China conducted a flight test of its new intercontinental ballistic missile (ICBM) this month.
This week, Bill Gertz reported that earlier this month, China conducted the fourth flight test of its DF-41 road-mobile ICBM.
“The DF-41, with a range of between 6,835 miles and 7,456 miles, is viewed by the Pentagon as Beijing’s most potent nuclear missile and one of several new long-range missiles in development or being deployed,” Gertz reports.
He goes on to note that this is the fourth time in the past three years that China has tested the DF-41, indicating that the missile is nearing deployment. Notably, according to Gertz, in the latest test China shot two independently targetable warheads from the DF-41, further confirming that the DF-41 will hold multiple independently targetable reentry vehicles (MIRV).
As I’ve noted before, China’s acquisition of a MIRVed capability is one of the most dangerous nuclear weapons developments that no one is talking about.
MIRVed missiles carry payloads of several nuclear warheads each capable of being directed at a different set of targets. They are considered extremely destabilizing to the strategic balance primarily because they place a premium on striking first and create a “use em or lose em” nuclear mentality.
Along with being less vulnerable to anti-ballistic missile systems, this is true for two primary reasons. First, and most obviously, a single MIRVed missile can be used to eliminate numerous enemy nuclear sites simultaneously. Thus, theoretically at least, only a small portion of an adversary’s missile force would be necessary to completely eliminate one’s strategic deterrent. Secondly, MIRVed missiles enable countries to use cross-targeting techniques of employing two or more missiles against a single target, which increases the kill probability.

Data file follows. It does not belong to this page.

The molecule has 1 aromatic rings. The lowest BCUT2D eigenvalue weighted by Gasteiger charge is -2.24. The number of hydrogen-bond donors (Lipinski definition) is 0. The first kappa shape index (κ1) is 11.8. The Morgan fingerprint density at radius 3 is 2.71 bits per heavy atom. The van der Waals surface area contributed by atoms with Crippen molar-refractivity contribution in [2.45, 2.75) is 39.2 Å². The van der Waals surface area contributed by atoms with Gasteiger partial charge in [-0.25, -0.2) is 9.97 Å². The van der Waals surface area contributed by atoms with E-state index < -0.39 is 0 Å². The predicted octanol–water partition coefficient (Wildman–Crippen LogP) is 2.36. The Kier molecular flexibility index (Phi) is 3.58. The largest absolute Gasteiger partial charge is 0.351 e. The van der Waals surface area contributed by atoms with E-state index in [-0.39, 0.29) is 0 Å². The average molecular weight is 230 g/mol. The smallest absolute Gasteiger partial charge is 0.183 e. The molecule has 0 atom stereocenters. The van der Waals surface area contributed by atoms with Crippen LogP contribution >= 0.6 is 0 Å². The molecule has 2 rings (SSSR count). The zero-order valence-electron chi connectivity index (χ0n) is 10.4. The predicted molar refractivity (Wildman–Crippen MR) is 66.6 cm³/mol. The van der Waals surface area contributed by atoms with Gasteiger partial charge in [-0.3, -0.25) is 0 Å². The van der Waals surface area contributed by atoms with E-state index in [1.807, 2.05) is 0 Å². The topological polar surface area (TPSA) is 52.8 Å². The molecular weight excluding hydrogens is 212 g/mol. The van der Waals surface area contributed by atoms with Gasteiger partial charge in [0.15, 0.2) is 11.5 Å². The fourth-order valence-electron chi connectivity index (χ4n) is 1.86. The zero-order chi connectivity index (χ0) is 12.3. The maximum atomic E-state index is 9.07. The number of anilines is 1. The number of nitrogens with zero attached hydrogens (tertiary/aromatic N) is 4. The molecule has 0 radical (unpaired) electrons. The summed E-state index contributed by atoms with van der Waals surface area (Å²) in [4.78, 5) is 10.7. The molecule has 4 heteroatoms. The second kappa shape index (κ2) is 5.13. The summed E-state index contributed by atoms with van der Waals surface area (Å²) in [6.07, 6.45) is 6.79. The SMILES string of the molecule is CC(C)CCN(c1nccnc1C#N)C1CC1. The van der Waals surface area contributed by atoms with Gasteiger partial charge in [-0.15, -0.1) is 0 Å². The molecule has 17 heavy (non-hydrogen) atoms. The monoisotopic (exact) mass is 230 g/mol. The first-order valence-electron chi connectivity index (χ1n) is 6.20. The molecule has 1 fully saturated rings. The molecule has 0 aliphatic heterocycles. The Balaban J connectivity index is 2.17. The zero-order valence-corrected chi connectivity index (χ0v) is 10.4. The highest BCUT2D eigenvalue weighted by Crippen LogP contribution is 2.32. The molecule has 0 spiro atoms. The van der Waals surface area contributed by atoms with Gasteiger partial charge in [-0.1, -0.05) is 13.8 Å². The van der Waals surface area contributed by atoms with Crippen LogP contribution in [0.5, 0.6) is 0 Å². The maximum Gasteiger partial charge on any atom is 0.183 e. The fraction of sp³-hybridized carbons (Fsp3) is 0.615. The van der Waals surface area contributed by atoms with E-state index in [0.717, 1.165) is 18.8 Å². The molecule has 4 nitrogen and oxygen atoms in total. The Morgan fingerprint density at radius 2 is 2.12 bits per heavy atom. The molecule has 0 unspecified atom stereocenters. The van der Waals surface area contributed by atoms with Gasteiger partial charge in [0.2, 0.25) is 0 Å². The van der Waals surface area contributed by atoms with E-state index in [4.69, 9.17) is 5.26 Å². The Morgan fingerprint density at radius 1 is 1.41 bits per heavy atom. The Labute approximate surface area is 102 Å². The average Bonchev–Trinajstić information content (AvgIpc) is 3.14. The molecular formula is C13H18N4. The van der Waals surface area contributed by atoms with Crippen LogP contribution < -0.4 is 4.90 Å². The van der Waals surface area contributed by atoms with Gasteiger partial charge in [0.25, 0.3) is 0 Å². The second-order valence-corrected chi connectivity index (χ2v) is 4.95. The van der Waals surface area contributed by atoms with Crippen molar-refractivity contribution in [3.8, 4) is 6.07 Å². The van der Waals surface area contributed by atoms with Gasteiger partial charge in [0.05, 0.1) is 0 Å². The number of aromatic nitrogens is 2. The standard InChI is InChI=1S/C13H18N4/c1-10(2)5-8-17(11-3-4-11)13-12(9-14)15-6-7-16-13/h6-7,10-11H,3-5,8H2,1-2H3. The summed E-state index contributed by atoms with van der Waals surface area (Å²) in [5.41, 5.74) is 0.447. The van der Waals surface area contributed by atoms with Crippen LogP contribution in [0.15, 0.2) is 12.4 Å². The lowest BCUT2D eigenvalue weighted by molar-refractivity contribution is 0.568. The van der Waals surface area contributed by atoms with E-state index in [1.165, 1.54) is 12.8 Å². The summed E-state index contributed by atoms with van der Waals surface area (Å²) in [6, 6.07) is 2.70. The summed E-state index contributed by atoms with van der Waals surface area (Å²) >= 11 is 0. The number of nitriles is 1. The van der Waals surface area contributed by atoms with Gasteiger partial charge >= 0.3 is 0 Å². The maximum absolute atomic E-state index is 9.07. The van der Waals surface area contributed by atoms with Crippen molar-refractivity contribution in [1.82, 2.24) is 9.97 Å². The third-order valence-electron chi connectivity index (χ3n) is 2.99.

In other words, MIRVs are extremely destabilizing because they make adversary’s nuclear arsenals vulnerable to being wiped out in a surprise first strike. In the case of China, Beijing’s acquisition of a MIRVed capability is likely to force India to greatly increase the size of its nuclear arsenal, as well as force it to disperse its nuclear weapons across a greater sway of land to prevent China from being able to conduct a successful decapitation strike. Such a development in Delhi would upset the Indo-Pakistani nuclear balance, likely prompting Islamabad to take corresponding actions of its own.
China’s acquisition of a MIRVed capability is also likely to upset the strategic balance with Russia. As Moscow’s conventional military capabilities have eroded since the fall of the Soviet Union, Russia has leaned more heavily on nuclear weapons for its national defense. It therefore seeks to maintain a clear nuclear advantage over potential adversaries like China. Beijing’s acquisition of MIRVed missiles threatens to erode this advantage.
As Gertz’s notes, the U.S. intelligence community believes that the DF-41 will ultimately be able to carry up to 10 nuclear warheads. Such a development would likely force China to increase the size of its nuclear arsenal. To date, China and India (as well as the world’s other nuclear powers) have maintained relatively small nuclear arsenals compared with Russia and the United States.
The introduction of MIRVed technologies into the Asian nuclear balance may render this no longer true. For this reason— along with its long-range and solid fuel—the DF-41 is the most dangerous nuclear weapon in China’s arsenal.